These consultant-type "web developers" are going to come and go in short order. Meanwhile, those IT guys are left dealing with the crap left in their wake (translation: more work for the IT admins). If they were to allow this to happen repeatedly, you'd probably give them shit for not keeping their environment homogenous.
I didn't read the article or kickstarter very closely, so forgive me if you already addressed this.
The one thing I can't quite understand is that your goal is to make a bunch of little vectorized emoticons that are free to use. Many of these are based on things that already exist, but will be done with your own artistic styling (correct?).
That's all wonderful and whatever, but why does this project demand $50,000? What's stopping you from taking the week or two to fire these things out and just releasing them under the licensing model you claim you want them to be under?
I know for a fact many of us here have spent years of our lives on projects simply to fill gaps, make cool stuff or generally just make the internet|world|whatever a little better. So again I ask: why does this demand so much money? Why are you only releasing these things once you hit certain monetary goals? Doesn't that seem shitty to you? Because, no offense, it seems pretty shitty to me.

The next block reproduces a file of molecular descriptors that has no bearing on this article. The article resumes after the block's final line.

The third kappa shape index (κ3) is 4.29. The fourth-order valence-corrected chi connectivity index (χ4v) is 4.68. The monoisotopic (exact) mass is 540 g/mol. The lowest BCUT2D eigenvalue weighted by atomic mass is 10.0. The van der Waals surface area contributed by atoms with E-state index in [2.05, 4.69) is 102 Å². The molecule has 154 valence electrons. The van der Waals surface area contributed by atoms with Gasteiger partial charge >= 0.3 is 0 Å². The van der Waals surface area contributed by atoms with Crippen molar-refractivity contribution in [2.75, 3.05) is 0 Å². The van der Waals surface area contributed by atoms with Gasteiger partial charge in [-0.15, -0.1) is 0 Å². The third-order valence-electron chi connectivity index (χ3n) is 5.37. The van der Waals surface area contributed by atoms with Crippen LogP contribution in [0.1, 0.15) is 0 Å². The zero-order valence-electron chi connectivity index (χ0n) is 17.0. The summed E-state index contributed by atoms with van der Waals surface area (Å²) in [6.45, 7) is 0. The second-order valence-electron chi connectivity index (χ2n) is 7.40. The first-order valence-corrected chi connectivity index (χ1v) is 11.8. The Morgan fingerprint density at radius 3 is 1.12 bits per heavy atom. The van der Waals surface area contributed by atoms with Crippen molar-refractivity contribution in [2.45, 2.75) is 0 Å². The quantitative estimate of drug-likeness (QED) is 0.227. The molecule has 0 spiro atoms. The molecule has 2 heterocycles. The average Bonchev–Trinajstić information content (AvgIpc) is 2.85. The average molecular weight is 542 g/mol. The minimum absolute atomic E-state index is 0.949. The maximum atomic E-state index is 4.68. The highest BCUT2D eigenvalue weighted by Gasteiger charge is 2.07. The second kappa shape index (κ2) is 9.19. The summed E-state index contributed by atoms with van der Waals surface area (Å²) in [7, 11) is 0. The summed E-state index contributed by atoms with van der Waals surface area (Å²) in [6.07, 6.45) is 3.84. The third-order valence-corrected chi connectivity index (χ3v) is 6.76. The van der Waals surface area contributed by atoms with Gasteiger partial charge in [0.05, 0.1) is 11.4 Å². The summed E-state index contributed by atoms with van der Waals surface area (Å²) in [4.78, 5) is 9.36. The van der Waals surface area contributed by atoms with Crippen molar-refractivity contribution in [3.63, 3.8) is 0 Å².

Uhh... So I'm really hoping this is a joke that sailed over my head, but...
How, exactly, is he a racist for not liking emoji and/or not seeing the same significance you do? Do you always react this way when someone doesn't like something you do? Your whole response confuses me.
And statements like that are just as bad as his, and mister AC above.
No language is safe from misuse and shit code. Some are simply more prevalent, and thus, have more opportunities to be bastardized.
Well, the statement itself wouldn't have been bad if you had linked to something else (as you had done quite a bit in that article).
In any event, it's still a bit silly to me that your opinion on the matter is based on (what seems to be) others misusing it. Moreover, that said opinion makes you more partial to other languages and platforms that give you more rope to hang yourself with (and, in this case, require more work to achieve any semblance of stability/consistency), is even stranger to me -- it seems like it's a self-perpetuating problem. But, to each their own, I suppose.